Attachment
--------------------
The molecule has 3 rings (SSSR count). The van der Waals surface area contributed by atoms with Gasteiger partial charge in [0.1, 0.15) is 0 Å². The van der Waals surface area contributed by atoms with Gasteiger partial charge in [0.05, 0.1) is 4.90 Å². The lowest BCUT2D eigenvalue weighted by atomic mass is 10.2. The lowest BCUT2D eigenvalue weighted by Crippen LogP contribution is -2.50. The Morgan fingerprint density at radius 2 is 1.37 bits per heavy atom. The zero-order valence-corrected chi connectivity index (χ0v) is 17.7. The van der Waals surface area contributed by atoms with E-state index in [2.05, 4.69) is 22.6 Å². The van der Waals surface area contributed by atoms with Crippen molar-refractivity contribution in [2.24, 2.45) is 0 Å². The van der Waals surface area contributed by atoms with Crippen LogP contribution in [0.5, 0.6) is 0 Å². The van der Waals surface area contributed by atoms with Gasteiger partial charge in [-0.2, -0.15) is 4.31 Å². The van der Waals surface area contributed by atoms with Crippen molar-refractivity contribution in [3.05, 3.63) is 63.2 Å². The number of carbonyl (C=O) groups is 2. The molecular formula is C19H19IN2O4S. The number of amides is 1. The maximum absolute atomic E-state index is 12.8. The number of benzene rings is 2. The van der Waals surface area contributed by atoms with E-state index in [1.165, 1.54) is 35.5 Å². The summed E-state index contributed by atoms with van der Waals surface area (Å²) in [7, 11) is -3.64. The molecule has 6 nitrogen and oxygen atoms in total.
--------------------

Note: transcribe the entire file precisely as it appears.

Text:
The molecule has 3 rings (SSSR count). The van der Waals surface area contributed by atoms with Gasteiger partial charge in [0.1, 0.15) is 0 Å². The van der Waals surface area contributed by atoms with Gasteiger partial charge in [0.05, 0.1) is 4.90 Å². The lowest BCUT2D eigenvalue weighted by atomic mass is 10.2. The lowest BCUT2D eigenvalue weighted by Crippen LogP contribution is -2.50. The Morgan fingerprint density at radius 2 is 1.37 bits per heavy atom. The zero-order valence-corrected chi connectivity index (χ0v) is 17.7. The van der Waals surface area contributed by atoms with E-state index in [2.05, 4.69) is 22.6 Å². The van der Waals surface area contributed by atoms with Crippen molar-refractivity contribution in [2.24, 2.45) is 0 Å². The van der Waals surface area contributed by atoms with Crippen LogP contribution in [0.5, 0.6) is 0 Å². The van der Waals surface area contributed by atoms with Gasteiger partial charge in [-0.2, -0.15) is 4.31 Å². The van der Waals surface area contributed by atoms with Crippen molar-refractivity contribution in [3.05, 3.63) is 63.2 Å². The number of carbonyl (C=O) groups is 2. The molecular formula is C19H19IN2O4S. The number of amides is 1. The maximum absolute atomic E-state index is 12.8. The number of benzene rings is 2. The van der Waals surface area contributed by atoms with E-state index in [1.165, 1.54) is 35.5 Å². The summed E-state index contributed by atoms with van der Waals surface area (Å²) in [7, 11) is -3.64. The molecule has 6 nitrogen and oxygen atoms in total.